Applying these arguments on the influence of conformation to the amides, which offer higher rigidity, led to the
design of the bisamide 12c. It is synthesized by the standard
acylation of optically pure diamine 12 b which, in turn,
of the known optiderives from a Curtius
Indeed, cyclization proceeded in
cally active diacid 12
excellent yield with the highest ee obtained so far in this
cyclization.
The absolute configuration of the product was determined
from the 0-methylmandelate ester["] of the hydrolyzed hydroxytosylamide, as was the enantiomeric purity. The configurations were established as (R,S) for the levorotatory
isomer of 3 and (S,R) for the dextrorotatory isomer. Ligands 5-9 all produced (S,R)-3 and ligands 10-12 all produced (R,S)-3. If one views the ligands along the principal
axis between the two stereogenic centers as drawn, the phosphine substituents are arranged in a clockwise (CW) helical
sense as in 13 for ligands 10-12 and in a counterclockwise
(CCW) helical sense for ligands 5-9. The clockwise arrangement of the ligand induces ionization of the prochiral leaving
group by a clockwise rotation of the palladium in 15 and vice
versa.
4
0
NH
PPh,
7
8
9
10
dNH
12a, R = C02H
12 b, R = NHZ
12c,R=
PPh,
ready access to ligands 5-11 and 1 2 1 2 ~by
' ~dicyclohexylcar~
bodiimide (DCC) coupling (catalytic amounts of 4-dimethylaminopyridine (DMAP), THF, room temperature) with the
acid 4. We performed our selected reaction [Eq. (b)] with this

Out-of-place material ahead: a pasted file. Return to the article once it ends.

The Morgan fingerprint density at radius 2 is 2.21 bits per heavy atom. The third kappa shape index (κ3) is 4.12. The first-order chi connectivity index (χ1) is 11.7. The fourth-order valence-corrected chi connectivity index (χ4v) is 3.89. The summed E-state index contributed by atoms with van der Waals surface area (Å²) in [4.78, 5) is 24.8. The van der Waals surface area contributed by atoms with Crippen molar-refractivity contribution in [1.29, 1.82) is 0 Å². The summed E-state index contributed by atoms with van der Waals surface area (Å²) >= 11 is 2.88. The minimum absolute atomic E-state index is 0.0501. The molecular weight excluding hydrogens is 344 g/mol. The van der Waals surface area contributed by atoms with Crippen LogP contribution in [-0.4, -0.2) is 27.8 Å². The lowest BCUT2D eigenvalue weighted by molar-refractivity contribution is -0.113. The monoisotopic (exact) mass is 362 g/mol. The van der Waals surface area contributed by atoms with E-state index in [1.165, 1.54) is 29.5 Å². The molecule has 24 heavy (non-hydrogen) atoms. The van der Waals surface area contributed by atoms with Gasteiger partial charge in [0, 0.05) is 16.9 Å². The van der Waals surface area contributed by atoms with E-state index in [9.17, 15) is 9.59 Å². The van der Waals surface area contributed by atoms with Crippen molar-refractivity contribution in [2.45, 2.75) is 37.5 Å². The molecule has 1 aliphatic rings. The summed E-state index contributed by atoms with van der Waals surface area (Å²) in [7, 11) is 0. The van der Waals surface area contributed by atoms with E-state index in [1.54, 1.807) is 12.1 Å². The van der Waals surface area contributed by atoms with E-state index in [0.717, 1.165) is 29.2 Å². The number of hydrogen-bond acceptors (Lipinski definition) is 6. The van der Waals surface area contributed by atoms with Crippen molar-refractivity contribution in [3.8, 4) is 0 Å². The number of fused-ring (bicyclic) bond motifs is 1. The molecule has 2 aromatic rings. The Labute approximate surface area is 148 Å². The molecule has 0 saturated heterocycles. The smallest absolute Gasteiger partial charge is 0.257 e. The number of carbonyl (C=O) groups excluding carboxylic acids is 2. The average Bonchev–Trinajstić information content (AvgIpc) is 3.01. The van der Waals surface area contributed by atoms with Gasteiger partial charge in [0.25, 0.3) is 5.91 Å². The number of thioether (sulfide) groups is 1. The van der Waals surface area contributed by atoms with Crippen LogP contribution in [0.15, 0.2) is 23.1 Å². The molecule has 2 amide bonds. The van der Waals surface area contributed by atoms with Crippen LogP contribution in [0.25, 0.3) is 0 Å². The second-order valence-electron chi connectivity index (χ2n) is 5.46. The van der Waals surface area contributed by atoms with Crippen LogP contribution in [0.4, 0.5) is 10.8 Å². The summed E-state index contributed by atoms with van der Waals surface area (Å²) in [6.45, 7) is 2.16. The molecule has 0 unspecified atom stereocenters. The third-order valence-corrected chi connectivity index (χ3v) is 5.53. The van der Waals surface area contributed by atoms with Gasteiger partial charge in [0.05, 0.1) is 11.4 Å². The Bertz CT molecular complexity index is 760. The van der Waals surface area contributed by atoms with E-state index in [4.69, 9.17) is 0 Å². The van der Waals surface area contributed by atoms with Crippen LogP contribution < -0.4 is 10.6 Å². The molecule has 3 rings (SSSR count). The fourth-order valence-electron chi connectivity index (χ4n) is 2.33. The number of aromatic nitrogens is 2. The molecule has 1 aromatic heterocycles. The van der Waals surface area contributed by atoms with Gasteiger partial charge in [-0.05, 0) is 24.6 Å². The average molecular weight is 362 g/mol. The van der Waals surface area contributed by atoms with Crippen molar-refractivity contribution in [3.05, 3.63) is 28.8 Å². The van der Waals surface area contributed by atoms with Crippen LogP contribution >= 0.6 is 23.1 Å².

A n g w . Chem. I n t . Ed. Engl. 31 (1992j No. 2
0 VCH
Verlugsgesellschuft mbH, W-6940 Weinheim. 1992
0570-0833/92/0202-0229$3.50+ ,2510
229
Hayashi; A. Yamamoto; Y. Ito, Tetrahedron Lett. 1988,29,99;T. Hayashi;
A. Yamamoto; Y. Ito, Chem. Lett. 1987, 177; T. Hayashi; A. Yamamoto;
T. Hagihara; Y Ito. Tetrahedron Lett. 1986, 27, 191.
D. Miiller, G. Umbrieht, B. Weber, A. Pfaltz, Helv. Chim. Acra. 1991, 74,
232; M. Yamaguchi, T. Shima, T. Yamagishi, M. Hida, Tetrahedron Lett.
1990, 3f, 5049; R. L. Halterman; H. L. Nimmons, Organometallics 1990,
9, 273; P. 9 . Mackenzie, J. Whelan, B. Bosnich, J. Am. Chem. Soc. 1985,
107, 2046; P.R. Auburn, P. B. Mackenzie, B. Bosnich, J. Am. Chem. Soc.
1) KzCO3, CHBOH,H20
quant.
t
2)
87% ee
CH31)
[a]? +69
PhAC02H
(C -1.77,
CHzC12)
DCC, DMAP
CH&2
quant.
The high asymmetric induction observed with these new
classes of ligands appears to be more general. The conversion of the diol 16['61to its oxazolidin-2-one 17 using diamide 9 provides 87 % ee of the enantiomer depicted (determined by conversion to the mandelate 22). The high ee
observed here compared to that of the cyclization of 2 with
the same ligand may arise because a six-membered ring is
more inflexible than a five membered ring.
The strategy described herein offers wide scope in the design of asymmetric ligands for transition-metal-catalyzed reactions. In palladium-catalyzed allylic alkylation, a reaction
in which asymmetric induction previously proved difficult to